What happened in Darfur is a shame not only for North Sudan but also for Africa and the Muslim world. Despite almost all Darfur being Africans and Muslims, their brethren Africans and Muslims who view themselves as Arabs from Sudan perpetrated genocide against them led by Bashir, ibn Auf and current head of the junta Abdel Fattah al-Burhan. Africans, as well, seem to have not been bothered with such a crime committed to their own. Thus, some rebel groups signed the agreement without necessarily advocating for the right of Darfur despite the fact that they purport to fight for the right of Darfur. These include the Justice and Equality Movement (JEM) and Sudan Liberation Army (SLA), both of the western region of Darfur. Ironically, Sudanese are the most generous people for any foreigner, especially if he or she is Arab, Caucasian or Indian. This is my experience of almost all Africans who are ready to neglect their own and make foreigners comfortable even at their expense.

Underscoring the magnitude of the crime that Sudan committed on Darfur, true Darfur rebels won’t want to sign an agreement with people with blood-spattered hands.  Some rebels such as Minni Arkou Minnawi–––a Zaghawa whose people have never been touched by genocidaires; and who are believed to have come from Chad–––easily signed the agreement simply because they’re not Darfur. True Darfur will never go to bed with their murderers. As well, peace agreements have been used by some rebels to get money or meet warlords’ personal ends.  To get away with murder North Sudan tribalized the conflict in order to get some pawns it uses to legitimize itself and show the international community that it is serious about resolving the conflict.

Sudan has become the first Arab-speaking and self-perceiving country to execute an African spring successfully. Burkina Faso was the first African country to launch its African Spring that saw its long-time despot Blaise Compaore pulled down before the Gambia replicated the same by showing Jammeh the door. This means, other sister countries under dictators need to take a leaf from former Sudan.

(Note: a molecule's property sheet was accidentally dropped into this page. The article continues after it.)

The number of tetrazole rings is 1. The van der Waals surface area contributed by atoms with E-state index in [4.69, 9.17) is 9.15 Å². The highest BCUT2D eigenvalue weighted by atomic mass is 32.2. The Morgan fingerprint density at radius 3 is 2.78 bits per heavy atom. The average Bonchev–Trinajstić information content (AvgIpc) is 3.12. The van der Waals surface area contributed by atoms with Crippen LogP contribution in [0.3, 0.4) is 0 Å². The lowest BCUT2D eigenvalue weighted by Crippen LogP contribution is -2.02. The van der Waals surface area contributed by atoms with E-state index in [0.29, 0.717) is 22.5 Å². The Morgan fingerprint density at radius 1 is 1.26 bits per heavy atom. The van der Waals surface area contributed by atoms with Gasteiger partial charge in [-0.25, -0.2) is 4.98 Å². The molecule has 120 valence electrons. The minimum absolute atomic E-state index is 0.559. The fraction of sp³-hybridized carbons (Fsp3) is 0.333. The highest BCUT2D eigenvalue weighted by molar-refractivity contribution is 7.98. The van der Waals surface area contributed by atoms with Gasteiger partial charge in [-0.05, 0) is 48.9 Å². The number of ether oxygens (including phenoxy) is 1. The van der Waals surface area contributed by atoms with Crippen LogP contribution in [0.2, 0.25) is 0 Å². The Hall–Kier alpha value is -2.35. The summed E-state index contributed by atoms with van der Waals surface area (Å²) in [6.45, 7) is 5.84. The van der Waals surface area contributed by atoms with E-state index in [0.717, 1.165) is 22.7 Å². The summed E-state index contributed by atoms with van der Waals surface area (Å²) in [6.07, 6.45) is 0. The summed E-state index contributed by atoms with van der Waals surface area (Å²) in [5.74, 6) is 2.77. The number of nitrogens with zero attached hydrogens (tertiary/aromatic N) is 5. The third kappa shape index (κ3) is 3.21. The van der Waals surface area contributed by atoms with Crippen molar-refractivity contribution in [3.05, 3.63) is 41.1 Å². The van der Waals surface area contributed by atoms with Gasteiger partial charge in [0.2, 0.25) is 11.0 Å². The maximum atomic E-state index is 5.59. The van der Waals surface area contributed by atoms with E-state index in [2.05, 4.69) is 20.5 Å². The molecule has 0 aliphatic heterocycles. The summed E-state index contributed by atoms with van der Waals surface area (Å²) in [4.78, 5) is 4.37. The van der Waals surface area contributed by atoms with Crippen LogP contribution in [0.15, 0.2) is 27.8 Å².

In sum, those who wrongly think that Africa is bankrupt when it comes to pulling surprises to the world should think twice. Major lessons to learn here are: Firstly, we need to accept ourselves as who we truly are. Secondly, the world needs to know that North and South Sudan are not occupied by monsters. There are humans who can, unexpectedly though, do good things at bad times. However, what the junta in Khartoum is doing is a good thing though done in a bad way by the suspects of genocide in Darfur. Thirdly, the putsch in Khartoum needs to understand that no hanky-panky can sustain it in power. The right thing for it to do is allow civilians form the government as it goes to the barracks. Fourthly, Africa still has a long way to go vis-à-vis its true identity, its centrality and how its wealth can peacefully and practically benefit Africans. The two Sudan have provided a very good example on how Africa needs to decolonise itself.

By Nkwazi Mhango

Mhango is a lifetime member of the Writers' Alliance of Newfoundland and Labrador (WANL) and author of over 20 books among which are Africa Reunite or Perish, 'Is It Global War on Terrorism' or Global War over Terra Africana? How Africa Developed Europe and contributed many chapters in scholarly works.